HRW report on Yemen: “disappearances” and arbitrary arrests in the armed conflict with Huthi rebels
Human Rights Watch publicou hoxe un informe de 47 páxinas sobre as “desaparicións”, os arrestos arbitrarios e outras violacións dos Direitos Humanos cometidas polas autoridades de Iemen no conflicto armado que os enfronta cos rebeldes Huthi.
O informe leva por título “Disappearances and Arbitrary Arrests in the Armed Conflict with Huthi Rebels in Yemen”. Copio un extracto da súa introducción:
In the context of recurring armed conflict with Huthi rebels in the northern Sa’da governorate since 2004, Yemen’s security forces have carried out hundreds of arbitrary arrests and enforced disappearances of civilians. Since 2007, but especially in the first half of 2008, the extent of arbitrary arrests and “disappearances” expanded, with the government broadening its targets to include persons reporting on the war’s impact on civilians.
After negotiations, on July 17, 2008 hostilities in the latest round of fighting ceased, and on August 17 Yemeni President Ali Abdullah Saleh announced the release of some prisoners. Nevertheless, tens if not hundreds of persons remain in detention, and new arrests have taken place. As documented in this report, the ease and impunity with which security forces arbitrarily arrest and sometimes “disappear” persons warrants a prompt, thorough and independent investigation, and greatly enhanced judicial oversight to prevent such violations from recurring in the future. Those found responsible for arbitrary arrests and enforced disappearances, whatever their position or rank, should be held to account.
The armed conflict between Yemeni government forces and Huthi rebels began in 2004. Husain al-Huthi founded the Believing Youth movement in the 1990s, aimed at reviving Zaidi Islam, a branch of Shi’ism found mainly in Yemen, to counter growing fundamentalist Sunni trends in the northern Yemeni governorates where Zaidis dominate. The conflict began as isolated clashes of the Believing Youth movement (Huthis) with the army in Sa’da. Thereafter, anti-Israel and anti-US demonstrations led by Huthis in San’a, Yemen’s capital, which embarrassed the government after it had embraced US counter-terrorism efforts, led to arrests of Huthis and further clashes with them.
Zaidi Hashemites, descendants of the Prophet Muhammad, led the Huthi movement. They had ruled Yemen for a millennium and comprised the state’s religious and governing elite until the army-led revolution in 1962, also supported by some Zaidi tribes, deposed them. Zaidi Hashemites are especially prominent in the Sa’da area, where there has not historically been a significant government law enforcement presence.
Since the clashes of 2004 there have been five periods of sustained fighting, mostly in the countryside, but in June 2008 escalating to the outskirts of San’a. So far an estimated 130,000 persons have been displaced from their homes in the northern governorates, although some may have returned since July 2008.
Over the decade preceding the outbreak of the conflict, Yemen made some advances in the rule of law, especially by setting out rights in the constitution and other legislation, such as the penal code and criminal procedure code. However, these have been eroded by hundreds of enforced disappearances and arbitrary arrests, mainly in the context of the Huthi rebellion but also relating to the government’s domestic counter-terrorism efforts and its crackdown on social unrest in southern Yemen. Estimates of the numbers of persons disappeared or detained vary—Yemeni human rights organizations have documented tens of disappeared, and hundreds arbitrarily arrested at various stages since 2004. In August 2008, officials spoke of approximately 1,200 political prisoners remaining detained, some 130 of whom were gradually being released.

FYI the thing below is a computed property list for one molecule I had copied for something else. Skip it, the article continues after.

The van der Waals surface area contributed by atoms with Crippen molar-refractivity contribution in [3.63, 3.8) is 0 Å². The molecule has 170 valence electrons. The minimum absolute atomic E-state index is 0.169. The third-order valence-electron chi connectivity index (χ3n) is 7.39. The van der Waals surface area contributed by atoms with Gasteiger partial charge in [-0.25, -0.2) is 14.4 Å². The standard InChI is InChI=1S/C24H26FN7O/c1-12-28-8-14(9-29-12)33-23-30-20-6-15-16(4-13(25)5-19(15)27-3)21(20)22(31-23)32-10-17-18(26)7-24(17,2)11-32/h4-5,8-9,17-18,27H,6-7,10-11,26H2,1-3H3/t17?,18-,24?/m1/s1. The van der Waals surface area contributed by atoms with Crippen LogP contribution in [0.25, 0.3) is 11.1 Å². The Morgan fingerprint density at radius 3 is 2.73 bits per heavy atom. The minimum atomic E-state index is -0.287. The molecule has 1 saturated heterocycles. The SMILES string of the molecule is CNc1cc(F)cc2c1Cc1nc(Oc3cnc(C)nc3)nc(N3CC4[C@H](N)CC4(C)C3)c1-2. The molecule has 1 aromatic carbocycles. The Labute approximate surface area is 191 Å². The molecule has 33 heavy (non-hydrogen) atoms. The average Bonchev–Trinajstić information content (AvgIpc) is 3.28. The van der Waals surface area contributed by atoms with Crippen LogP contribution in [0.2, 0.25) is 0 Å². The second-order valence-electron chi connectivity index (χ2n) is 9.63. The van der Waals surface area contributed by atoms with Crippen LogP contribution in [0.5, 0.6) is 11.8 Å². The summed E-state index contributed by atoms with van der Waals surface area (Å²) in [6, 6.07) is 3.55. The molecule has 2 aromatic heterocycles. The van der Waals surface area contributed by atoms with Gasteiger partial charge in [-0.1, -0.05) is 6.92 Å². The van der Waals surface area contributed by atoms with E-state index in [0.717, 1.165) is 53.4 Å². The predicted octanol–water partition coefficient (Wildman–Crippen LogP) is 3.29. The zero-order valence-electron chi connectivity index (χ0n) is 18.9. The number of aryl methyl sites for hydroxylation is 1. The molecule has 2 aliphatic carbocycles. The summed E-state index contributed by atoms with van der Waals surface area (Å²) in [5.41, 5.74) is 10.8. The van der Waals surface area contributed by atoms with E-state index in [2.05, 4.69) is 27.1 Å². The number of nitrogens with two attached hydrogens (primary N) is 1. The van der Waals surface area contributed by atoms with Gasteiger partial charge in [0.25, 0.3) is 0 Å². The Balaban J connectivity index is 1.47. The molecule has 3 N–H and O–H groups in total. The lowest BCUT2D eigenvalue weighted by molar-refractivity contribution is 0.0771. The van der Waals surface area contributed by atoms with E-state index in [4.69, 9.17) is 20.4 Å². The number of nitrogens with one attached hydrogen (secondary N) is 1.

Human Rights Watch investigated 62 cases of disappearance and arbitrary arrest linked to the Huthi rebellion for this report. In nearly all of the cases, arresting officials did not identify themselves or inform the detainee or his family why he was being arrested and where he was being taken. The families of persons forcibly disappeared did not know for weeks or months after their arrest whether their loved ones were alive or not, who their captors were, or where they were being held. Some still do not know.
Most detainees, when they reappeared, did so at the Political Security Organization, the security and intelligence agency directly linked to the office of President Saleh, after having been effectively “disappeared” for weeks or months without acknowledgement of their location. Some remain missing—the earliest unresolved enforced disappearance investigated by Human Rights Watch dates back to June 2007.
Those arbitrarily arrested included a wide range of persons, including many who were not actively participating in hostilities against government forces. They can be grouped into three categories. First are persons effectively held hostage to pressure a wanted family member to surrender or end their human rights activities. Second are Hashemites, adherents of Zaidi Shi’ism who may have been targeted by the security forces on the basis of their religious activism. Third are Zaidis going to or returning from areas of recent fighting between the army and Huthi rebels, or who are otherwise suspected of sympathizing with them.
A new and separate category which has emerged over the past two years is that of persons arbitrarily arrested for publishing information about the armed conflict, including journalists and website writers. […]
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